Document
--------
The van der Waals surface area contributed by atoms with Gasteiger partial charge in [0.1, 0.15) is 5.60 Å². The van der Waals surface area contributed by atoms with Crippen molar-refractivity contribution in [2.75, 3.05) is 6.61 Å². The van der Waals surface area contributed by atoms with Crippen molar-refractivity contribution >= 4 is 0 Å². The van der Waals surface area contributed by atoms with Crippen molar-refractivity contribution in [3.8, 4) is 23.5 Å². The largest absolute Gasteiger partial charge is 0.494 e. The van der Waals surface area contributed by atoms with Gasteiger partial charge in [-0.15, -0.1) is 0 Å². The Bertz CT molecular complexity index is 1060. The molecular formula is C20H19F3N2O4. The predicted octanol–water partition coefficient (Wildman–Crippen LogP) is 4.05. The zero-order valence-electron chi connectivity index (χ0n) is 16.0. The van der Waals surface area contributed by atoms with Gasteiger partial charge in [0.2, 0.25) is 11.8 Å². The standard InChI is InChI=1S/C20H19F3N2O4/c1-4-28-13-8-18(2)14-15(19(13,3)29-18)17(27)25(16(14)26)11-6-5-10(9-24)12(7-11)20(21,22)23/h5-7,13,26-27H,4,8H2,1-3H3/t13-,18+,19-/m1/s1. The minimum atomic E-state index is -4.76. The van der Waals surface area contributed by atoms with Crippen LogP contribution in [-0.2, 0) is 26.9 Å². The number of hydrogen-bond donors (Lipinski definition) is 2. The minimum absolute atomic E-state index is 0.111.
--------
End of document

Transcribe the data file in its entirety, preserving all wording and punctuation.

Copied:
The van der Waals surface area contributed by atoms with Gasteiger partial charge in [0.1, 0.15) is 5.60 Å². The van der Waals surface area contributed by atoms with Crippen molar-refractivity contribution in [2.75, 3.05) is 6.61 Å². The van der Waals surface area contributed by atoms with Crippen molar-refractivity contribution >= 4 is 0 Å². The van der Waals surface area contributed by atoms with Crippen molar-refractivity contribution in [3.8, 4) is 23.5 Å². The largest absolute Gasteiger partial charge is 0.494 e. The van der Waals surface area contributed by atoms with Gasteiger partial charge in [-0.15, -0.1) is 0 Å². The Bertz CT molecular complexity index is 1060. The molecular formula is C20H19F3N2O4. The predicted octanol–water partition coefficient (Wildman–Crippen LogP) is 4.05. The zero-order valence-electron chi connectivity index (χ0n) is 16.0. The van der Waals surface area contributed by atoms with Gasteiger partial charge in [0.2, 0.25) is 11.8 Å². The standard InChI is InChI=1S/C20H19F3N2O4/c1-4-28-13-8-18(2)14-15(19(13,3)29-18)17(27)25(16(14)26)11-6-5-10(9-24)12(7-11)20(21,22)23/h5-7,13,26-27H,4,8H2,1-3H3/t13-,18+,19-/m1/s1. The minimum atomic E-state index is -4.76. The van der Waals surface area contributed by atoms with Crippen LogP contribution in [-0.2, 0) is 26.9 Å². The number of hydrogen-bond donors (Lipinski definition) is 2. The minimum absolute atomic E-state index is 0.111.